Google Calendar Security Notice

Uh, guys… y’all gotta tell your friends not to store usernames and passwords in public documents – at least, not without protecting them with passwords themselves. More importantly, the last thing you want to do is set a reminder for yourself in Google Calendar and leave the login credentials in the reminder AND set it for public viewing. Dude. Seriously. Lockergnomie Michael Kuhn sent this to me on Friday:

Google has just created an enormous security problem.

Go to your Google calendar web page.

Enter “user password” in the search box.

Click the Search Public Events button.

Scroll down to find many user id’s and passwords for every imaginable thing.

It’s not so much a “security problem” as much as it is “the user isn’t being educated” problem. And believe me, there are plenty of results in the public listings that should not be there.

43 thoughts on “Google Calendar Security Notice”

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  10. I’m actually curious about why I’ve seen so little mention of another Google issue: I recently noticed that Google parses the text of emails sent to me, and feeds me ads based on what is supposed to be private text. Apparently. nothing in a Google app can be assumed to be private. And in future I’ll use gmail only for what I’m content for the world to see.

  11. Ok, so the nice guy in me wants to email each of these folks to tell them about having their charge card info on their calendar. Gads. The other side of me wonders if I could be charged with “hacking” if I point this out to the individual?

  12. In the age of Identity Theft and generalized paranoia about protecting sensitive information people are saving passwords in public calendars. Priceless. You should’ve worked “common sense” into the title of this post. What’s even more amusing to me is that the person who reported this to you blamed it on Google.

    Do you think that there is any way to really educate the average user out there on basic steps that they can take to protect their personal information online? IT Professionals educate people in the workplace, they blog, they podcast, they submit articles to mainstream publications and still so many people (as evident by the search you describe) seem to be in the dark about basic security. What else can be done to educate people?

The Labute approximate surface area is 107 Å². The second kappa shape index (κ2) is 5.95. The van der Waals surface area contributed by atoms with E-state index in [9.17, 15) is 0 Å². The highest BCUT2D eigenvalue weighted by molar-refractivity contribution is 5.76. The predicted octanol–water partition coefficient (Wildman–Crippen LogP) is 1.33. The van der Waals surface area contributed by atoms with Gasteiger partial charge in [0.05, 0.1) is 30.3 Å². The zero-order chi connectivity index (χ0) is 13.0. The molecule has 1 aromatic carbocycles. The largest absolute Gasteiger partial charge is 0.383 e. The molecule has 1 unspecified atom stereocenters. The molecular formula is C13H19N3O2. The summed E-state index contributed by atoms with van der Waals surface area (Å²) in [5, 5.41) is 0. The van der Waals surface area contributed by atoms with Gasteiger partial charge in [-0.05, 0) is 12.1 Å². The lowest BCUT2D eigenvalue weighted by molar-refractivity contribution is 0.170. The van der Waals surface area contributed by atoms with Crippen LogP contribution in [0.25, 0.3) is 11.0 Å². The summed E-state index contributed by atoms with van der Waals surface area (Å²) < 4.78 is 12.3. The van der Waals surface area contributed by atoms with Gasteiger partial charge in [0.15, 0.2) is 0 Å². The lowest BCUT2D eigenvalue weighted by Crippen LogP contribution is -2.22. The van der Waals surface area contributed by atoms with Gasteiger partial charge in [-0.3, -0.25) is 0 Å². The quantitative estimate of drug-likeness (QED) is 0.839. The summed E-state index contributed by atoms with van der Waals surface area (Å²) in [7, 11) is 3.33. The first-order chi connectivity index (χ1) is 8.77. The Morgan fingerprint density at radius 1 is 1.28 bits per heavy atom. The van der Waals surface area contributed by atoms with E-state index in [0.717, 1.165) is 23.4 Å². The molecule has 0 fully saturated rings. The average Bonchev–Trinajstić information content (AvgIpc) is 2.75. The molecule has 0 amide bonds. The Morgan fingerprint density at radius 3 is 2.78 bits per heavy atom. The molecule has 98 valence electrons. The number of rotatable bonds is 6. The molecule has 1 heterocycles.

13. It is interesting, for all the folks in the geek world who know how to do things for themselves, geeks are lazy/cheep to rely on free services ment for the brain dead. And because it is Google, friend of open source, free software (as in freedom,) the alternative to the MS Monopoly, savior to the average user, brilliant minds, you have to ask; Is it on purpose? Have we all learned our lesson? This hasn’t just happened to average users.

    This is what Google thinks of you.

  14. This reminds me of a recent spot on Virgin Radio here in the UK. Virgin Radio ran a competition where, if you revealed to them your work logon and password, you won a prize. Surprising numbers of people did! A similar experiment also showed people would hand over their logon and password for a free plastic biro pen! Madness!

  15. I’m failing to see how Google creates this problem. When people are dumb enough to put passwords on public documents, they get what they get. Perhaps Google could put a few more warnings up, though.

  16. What I don’t understand is why the default isn’t private, and you change it top public if you want… Wouldn’t that be the easiest solution. I hate having to make private things private. I don’t use the calendar to share things… yet, just to keep track for myself.

  17. Er, to elaborate – that’s both amazing and ho-hum – I mean of course there would be a great many uneducated or un-forewarned GCal users out there – but the sheer volume of it amazes me. Thanks for the heads-up Chris and Michael.

  18. We at the Calgoo office use Google Calendar for business purposes. After spending so much time with it its hard to imagine someone making this mistake. That said it is clearly a case of user eduction – or lack there of. The only problem is how far must one go to educate their users before some are turned off by feeling patronized.

    – Calgoo

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